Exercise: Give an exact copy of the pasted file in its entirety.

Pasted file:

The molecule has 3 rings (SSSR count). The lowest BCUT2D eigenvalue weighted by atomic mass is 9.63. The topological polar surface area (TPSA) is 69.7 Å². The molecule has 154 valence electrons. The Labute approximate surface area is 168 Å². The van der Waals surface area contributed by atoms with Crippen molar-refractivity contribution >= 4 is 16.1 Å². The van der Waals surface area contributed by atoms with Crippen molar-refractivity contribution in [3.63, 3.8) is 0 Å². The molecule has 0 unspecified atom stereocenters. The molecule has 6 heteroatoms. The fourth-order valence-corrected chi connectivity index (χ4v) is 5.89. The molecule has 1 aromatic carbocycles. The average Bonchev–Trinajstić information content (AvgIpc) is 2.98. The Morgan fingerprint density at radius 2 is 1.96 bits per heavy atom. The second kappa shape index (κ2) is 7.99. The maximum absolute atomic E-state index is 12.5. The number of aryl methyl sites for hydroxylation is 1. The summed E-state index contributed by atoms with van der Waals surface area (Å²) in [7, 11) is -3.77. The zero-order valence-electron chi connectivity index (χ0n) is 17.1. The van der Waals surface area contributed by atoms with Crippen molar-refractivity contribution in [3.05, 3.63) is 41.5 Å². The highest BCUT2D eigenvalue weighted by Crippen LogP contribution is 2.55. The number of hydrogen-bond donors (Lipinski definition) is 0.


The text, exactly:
The molecule has 3 rings (SSSR count). The lowest BCUT2D eigenvalue weighted by atomic mass is 9.63. The topological polar surface area (TPSA) is 69.7 Å². The molecule has 154 valence electrons. The Labute approximate surface area is 168 Å². The van der Waals surface area contributed by atoms with Crippen molar-refractivity contribution >= 4 is 16.1 Å². The van der Waals surface area contributed by atoms with Crippen molar-refractivity contribution in [3.63, 3.8) is 0 Å². The molecule has 0 unspecified atom stereocenters. The molecule has 6 heteroatoms. The fourth-order valence-corrected chi connectivity index (χ4v) is 5.89. The molecule has 1 aromatic carbocycles. The average Bonchev–Trinajstić information content (AvgIpc) is 2.98. The Morgan fingerprint density at radius 2 is 1.96 bits per heavy atom. The second kappa shape index (κ2) is 7.99. The maximum absolute atomic E-state index is 12.5. The number of aryl methyl sites for hydroxylation is 1. The summed E-state index contributed by atoms with van der Waals surface area (Å²) in [7, 11) is -3.77. The zero-order valence-electron chi connectivity index (χ0n) is 17.1. The van der Waals surface area contributed by atoms with Crippen molar-refractivity contribution in [3.05, 3.63) is 41.5 Å². The highest BCUT2D eigenvalue weighted by Crippen LogP contribution is 2.55. The number of hydrogen-bond donors (Lipinski definition) is 0.